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Professionals Who Take Themselves Too Seriously

People in Athletics

This was part of a twofer from FB where CL mentioned this and another category – but I’ll save his comment for the other one (although he mentioned it for both). Instead, I’ll post a video that I found in a recent story about a Deion Sanders moment.

I don’t think Deion was wrong for going on about his day after he made it clear he preferred to not be called his first name in interviews. I get it. This falls into the same territory as when someone insists on not calling someone by their preferred prefix, especially one that they worked to earn (especially ‘Doctor’), as far as I’m concerned. But… I do think that in THIS particular situation, Deion was a little out of sorts for pressing that he not be called by his first name in the first place. I don’t know… It’s your name and you’re the coach of a sports team in what I normally perceive as a somewhat casual setting of comradery? And he also started off by stating that the interviewer was a good guy.

And then the interviewer did the “Ok, Deion” (which felt a little flippant at that moment). And the walkout happened.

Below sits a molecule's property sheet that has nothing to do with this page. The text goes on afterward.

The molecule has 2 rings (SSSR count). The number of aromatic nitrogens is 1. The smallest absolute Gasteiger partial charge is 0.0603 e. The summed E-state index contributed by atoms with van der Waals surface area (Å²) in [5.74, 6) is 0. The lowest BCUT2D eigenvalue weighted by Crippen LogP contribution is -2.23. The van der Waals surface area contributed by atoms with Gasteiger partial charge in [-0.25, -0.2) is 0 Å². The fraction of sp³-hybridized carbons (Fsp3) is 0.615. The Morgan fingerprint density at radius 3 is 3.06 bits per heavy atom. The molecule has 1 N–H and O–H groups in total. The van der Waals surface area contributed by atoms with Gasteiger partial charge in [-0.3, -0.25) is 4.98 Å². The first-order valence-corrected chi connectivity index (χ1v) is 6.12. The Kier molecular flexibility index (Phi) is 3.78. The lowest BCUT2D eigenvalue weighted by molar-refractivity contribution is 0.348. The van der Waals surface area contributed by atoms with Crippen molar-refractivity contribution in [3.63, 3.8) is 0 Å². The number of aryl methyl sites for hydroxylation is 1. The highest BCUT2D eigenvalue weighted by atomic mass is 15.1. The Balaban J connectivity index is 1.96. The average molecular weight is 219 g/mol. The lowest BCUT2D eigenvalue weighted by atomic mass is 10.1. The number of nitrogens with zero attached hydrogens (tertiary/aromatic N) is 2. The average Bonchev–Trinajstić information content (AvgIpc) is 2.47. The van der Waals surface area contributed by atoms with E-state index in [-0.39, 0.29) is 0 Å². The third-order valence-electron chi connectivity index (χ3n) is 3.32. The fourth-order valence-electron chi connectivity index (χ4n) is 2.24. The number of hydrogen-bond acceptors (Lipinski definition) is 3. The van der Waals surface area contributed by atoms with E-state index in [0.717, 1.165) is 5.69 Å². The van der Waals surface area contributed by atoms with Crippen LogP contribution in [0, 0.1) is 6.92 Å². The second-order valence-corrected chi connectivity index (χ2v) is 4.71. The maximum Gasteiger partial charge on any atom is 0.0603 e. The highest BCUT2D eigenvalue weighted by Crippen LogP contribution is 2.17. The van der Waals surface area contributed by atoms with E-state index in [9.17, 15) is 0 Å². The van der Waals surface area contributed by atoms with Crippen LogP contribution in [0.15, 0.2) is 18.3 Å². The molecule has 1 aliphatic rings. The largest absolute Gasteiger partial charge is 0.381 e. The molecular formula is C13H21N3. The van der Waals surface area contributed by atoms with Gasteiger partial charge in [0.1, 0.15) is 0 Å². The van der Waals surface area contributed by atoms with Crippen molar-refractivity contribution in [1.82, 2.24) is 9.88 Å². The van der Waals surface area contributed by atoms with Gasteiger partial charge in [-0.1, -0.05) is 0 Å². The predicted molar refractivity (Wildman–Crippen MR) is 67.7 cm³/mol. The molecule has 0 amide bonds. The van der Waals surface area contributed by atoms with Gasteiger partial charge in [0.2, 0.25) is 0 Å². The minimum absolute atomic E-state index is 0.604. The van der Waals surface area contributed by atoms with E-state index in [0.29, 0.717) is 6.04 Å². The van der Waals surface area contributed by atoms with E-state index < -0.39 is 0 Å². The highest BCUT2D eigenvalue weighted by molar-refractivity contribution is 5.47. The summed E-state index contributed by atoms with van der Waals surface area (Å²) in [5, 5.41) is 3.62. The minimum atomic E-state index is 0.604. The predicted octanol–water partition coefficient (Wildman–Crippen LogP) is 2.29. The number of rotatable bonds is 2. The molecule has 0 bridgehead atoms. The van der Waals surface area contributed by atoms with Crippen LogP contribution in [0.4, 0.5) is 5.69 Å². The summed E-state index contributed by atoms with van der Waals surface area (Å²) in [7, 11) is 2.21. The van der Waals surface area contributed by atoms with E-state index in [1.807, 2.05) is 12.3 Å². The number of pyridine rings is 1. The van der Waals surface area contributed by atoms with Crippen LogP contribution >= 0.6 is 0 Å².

I’ll admit that this is me making an outsider comment. I don’t really follow or participate in team sports (although I do love combat sports), so I don’t fully grasp the prestige around calling a coach “coach” vs. their full name, first name, nickname, etc. But yeah… that high horse… come off it a little.

As far as athletes PLAYING, and not coaches, I actually get why some of them are ultra-serious if they’re good. I fully get why, in Basketball, Micheal Jordan, Kobe Bryant, and LeBron James are as “on it” as they are professionally because there’s an intimidation factor there for their opponents and – honestly – if I made millions of dollars to play a sport, I’d take my conditioning seriously, too. I’d say that as time progresses, these athletic millionaires are lightening up a little – but I actually get their portrayals of “this IS life”-level sincerity for their craft on display.

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Created by Alex Volkov